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Cruising the Mekong in style

We set sail from Phnom Penh, Cambodia on the stunningly swollen river. So much so, the telegraph poles stand isolated in the river along with small wooden tin roofed houses surrounded by a patchwork of trees and bamboo.

Cruising all afternoon we learn how to make cold spring rolls filled with shrimp, carrot, noodles, mint and lettuce – a delicious afternoon snack!

We arrive at the Cambodian/Vietnam border. There are no fences, cables, bridges or rows of boats to demark the territory between the two countries, rather a set of stone steps on the bank with a flag pole either side and the respective flags hoisted high. After border formalities, all taken care of by the crew, we enter Vietnam and sail to Tan Chau where we anchor offshore for the night. It begins to rain, heavy rain, with bolts of jagged lightening dramatically illuminating the night sky.

The next morning we travel up the canal by speedboat to the town of Chau Doc. Lining the banks are houses on stilts with wooden boats tied up, their bows decorated with the ever seeing Mekong eyes to keep them safe. We later stopped to look at a fish farm. Not a conventional farm, however. Fish are kept under the houses in pens, fed and fattened before being transported in boats, usually live, to the fish processing factories. Taking a small channel our boat docked at a rickety wooden walkway that led to a Cham village where the people are amongst the Muslim minority in Vietnam. We crossed the road to see their mosque and the previous water levels that flooded the village are pointed out to us. Nearby, vendors sell vegetables on wheeled stalls that they gradually move along the street through the neighbourhood. Returning to the ship we weighed anchor and set sail once again.

There really is no better way to explore the rural charms of Cambodia and Vietnam than by cruising the Mekong and the Pandaw boat offers a welcoming and relaxed atmosphere with excellent staff and wonderful regional food. Paul Craven has just returned from a 3 night/ 4 day Mekong River Cruise on board the newly refitted Pandaw Mekong . His voyage started in Phnom Penh crossing watery borders to disembark near Ho Chi Minh City.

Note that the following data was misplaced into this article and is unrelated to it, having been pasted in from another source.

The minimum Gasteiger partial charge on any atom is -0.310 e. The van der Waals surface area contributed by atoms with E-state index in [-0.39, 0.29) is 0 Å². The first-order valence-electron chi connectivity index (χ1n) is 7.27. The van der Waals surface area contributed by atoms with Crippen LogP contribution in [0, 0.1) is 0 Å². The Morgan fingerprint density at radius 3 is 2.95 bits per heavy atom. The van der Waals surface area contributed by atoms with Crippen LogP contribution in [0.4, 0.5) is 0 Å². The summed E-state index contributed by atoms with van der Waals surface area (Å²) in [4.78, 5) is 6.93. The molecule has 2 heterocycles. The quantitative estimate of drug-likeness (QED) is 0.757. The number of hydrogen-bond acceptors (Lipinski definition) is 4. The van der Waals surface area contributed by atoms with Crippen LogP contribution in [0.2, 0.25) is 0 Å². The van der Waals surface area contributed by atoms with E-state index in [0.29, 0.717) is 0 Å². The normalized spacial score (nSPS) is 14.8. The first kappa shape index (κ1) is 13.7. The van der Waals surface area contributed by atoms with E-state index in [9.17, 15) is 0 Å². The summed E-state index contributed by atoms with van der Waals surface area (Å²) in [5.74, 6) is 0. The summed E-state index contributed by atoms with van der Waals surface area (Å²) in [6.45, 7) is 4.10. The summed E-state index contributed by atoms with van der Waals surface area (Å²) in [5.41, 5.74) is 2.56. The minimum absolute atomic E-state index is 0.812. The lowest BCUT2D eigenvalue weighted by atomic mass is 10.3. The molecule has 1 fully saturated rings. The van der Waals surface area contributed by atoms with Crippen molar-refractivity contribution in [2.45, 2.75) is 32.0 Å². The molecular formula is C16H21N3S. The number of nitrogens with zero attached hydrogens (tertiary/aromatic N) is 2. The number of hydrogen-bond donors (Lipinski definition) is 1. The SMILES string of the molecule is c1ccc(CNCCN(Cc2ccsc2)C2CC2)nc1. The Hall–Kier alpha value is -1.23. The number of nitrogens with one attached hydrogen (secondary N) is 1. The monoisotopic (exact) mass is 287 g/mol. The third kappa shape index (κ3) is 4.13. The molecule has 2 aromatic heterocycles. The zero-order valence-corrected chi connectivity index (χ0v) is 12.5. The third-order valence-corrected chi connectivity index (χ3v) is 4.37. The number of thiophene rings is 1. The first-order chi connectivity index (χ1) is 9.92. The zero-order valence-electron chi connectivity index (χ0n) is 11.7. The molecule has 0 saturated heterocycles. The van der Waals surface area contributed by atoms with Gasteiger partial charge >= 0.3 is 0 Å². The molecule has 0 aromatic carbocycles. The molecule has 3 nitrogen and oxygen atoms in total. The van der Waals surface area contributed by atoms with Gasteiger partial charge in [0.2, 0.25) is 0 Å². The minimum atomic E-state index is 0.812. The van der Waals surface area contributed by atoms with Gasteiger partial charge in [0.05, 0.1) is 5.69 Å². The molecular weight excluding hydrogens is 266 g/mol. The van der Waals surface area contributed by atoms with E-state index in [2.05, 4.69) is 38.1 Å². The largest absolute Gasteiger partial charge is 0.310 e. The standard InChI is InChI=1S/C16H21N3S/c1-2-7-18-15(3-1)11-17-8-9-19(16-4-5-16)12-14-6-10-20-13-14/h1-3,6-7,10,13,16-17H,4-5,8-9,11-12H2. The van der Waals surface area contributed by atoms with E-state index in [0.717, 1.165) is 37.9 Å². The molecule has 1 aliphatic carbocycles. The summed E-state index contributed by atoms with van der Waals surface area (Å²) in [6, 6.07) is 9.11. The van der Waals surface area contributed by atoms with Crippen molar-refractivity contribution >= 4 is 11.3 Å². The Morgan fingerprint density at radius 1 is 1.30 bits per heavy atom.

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River Cruise along the Mekong

The idea of a river cruise in some far off distant land has appealed to me for some time. Rivers are the life blood of a country with everyday life clearly visible on the bank. The thought of slowly drifting along, watching the world go by and not having to unpack and repack every few days was alluring. Add to that shore excursions to remote villages and temples, delicious food and the opportunity of an afternoon nap simply added to the attraction.

So when an opportunity presented itself to cruise south from Vientiane on the Mekong, I jumped at the chance. The boat and the experience lived up to all my expectations. At 48m long, it had a large, partially covered upper deck with reclining chairs, bar and lots of space. The middle deck had four air conditioned suites with balconies and an open air dining room. The lower deck housed the en-suite cabins with sliding French windows and air-conditioning should you need it and the wonderful Laotian crew to look after our every need.

But that is where the fantasy ended. All the excursions were into Thailand, and that area is dull with nothing of any importance to see. As such I will not bore you with the details. Such a shame.

There are two lessons to learn. The first is that our role is not only to find new and exciting ideas for travel but equally importantly it is to experience the things we would not recommend.

The second lesson is that fortunately we have tried many alternative river boat journeys on the Irrawaddy, the lower section of the Mekong, the Amazon and Brahmaputra to name but a few. They meet all our expectations.

Please call the Voyages team on 01285 880 981 for details of all our cruise holidays.